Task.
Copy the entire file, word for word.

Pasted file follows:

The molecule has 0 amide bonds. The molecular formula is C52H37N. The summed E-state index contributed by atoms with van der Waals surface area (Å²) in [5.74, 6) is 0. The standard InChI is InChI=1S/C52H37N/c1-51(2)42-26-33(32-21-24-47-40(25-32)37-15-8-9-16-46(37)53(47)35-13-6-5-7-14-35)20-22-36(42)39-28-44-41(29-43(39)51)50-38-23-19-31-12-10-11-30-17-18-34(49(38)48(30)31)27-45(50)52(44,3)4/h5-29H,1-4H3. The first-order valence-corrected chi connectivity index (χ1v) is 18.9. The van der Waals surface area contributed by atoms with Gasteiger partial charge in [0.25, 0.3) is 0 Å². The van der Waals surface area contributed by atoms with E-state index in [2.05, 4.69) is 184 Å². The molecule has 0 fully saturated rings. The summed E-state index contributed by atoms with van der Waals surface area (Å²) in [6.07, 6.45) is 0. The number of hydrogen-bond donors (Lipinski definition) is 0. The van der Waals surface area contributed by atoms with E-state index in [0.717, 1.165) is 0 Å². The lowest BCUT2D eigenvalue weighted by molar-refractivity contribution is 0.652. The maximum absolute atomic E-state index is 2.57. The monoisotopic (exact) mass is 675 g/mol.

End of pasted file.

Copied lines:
The molecule has 0 amide bonds. The molecular formula is C52H37N. The summed E-state index contributed by atoms with van der Waals surface area (Å²) in [5.74, 6) is 0. The standard InChI is InChI=1S/C52H37N/c1-51(2)42-26-33(32-21-24-47-40(25-32)37-15-8-9-16-46(37)53(47)35-13-6-5-7-14-35)20-22-36(42)39-28-44-41(29-43(39)51)50-38-23-19-31-12-10-11-30-17-18-34(49(38)48(30)31)27-45(50)52(44,3)4/h5-29H,1-4H3. The first-order valence-corrected chi connectivity index (χ1v) is 18.9. The van der Waals surface area contributed by atoms with Gasteiger partial charge in [0.25, 0.3) is 0 Å². The van der Waals surface area contributed by atoms with E-state index in [2.05, 4.69) is 184 Å². The molecule has 0 fully saturated rings. The summed E-state index contributed by atoms with van der Waals surface area (Å²) in [6.07, 6.45) is 0. The number of hydrogen-bond donors (Lipinski definition) is 0. The van der Waals surface area contributed by atoms with E-state index in [0.717, 1.165) is 0 Å². The lowest BCUT2D eigenvalue weighted by molar-refractivity contribution is 0.652. The maximum absolute atomic E-state index is 2.57. The monoisotopic (exact) mass is 675 g/mol.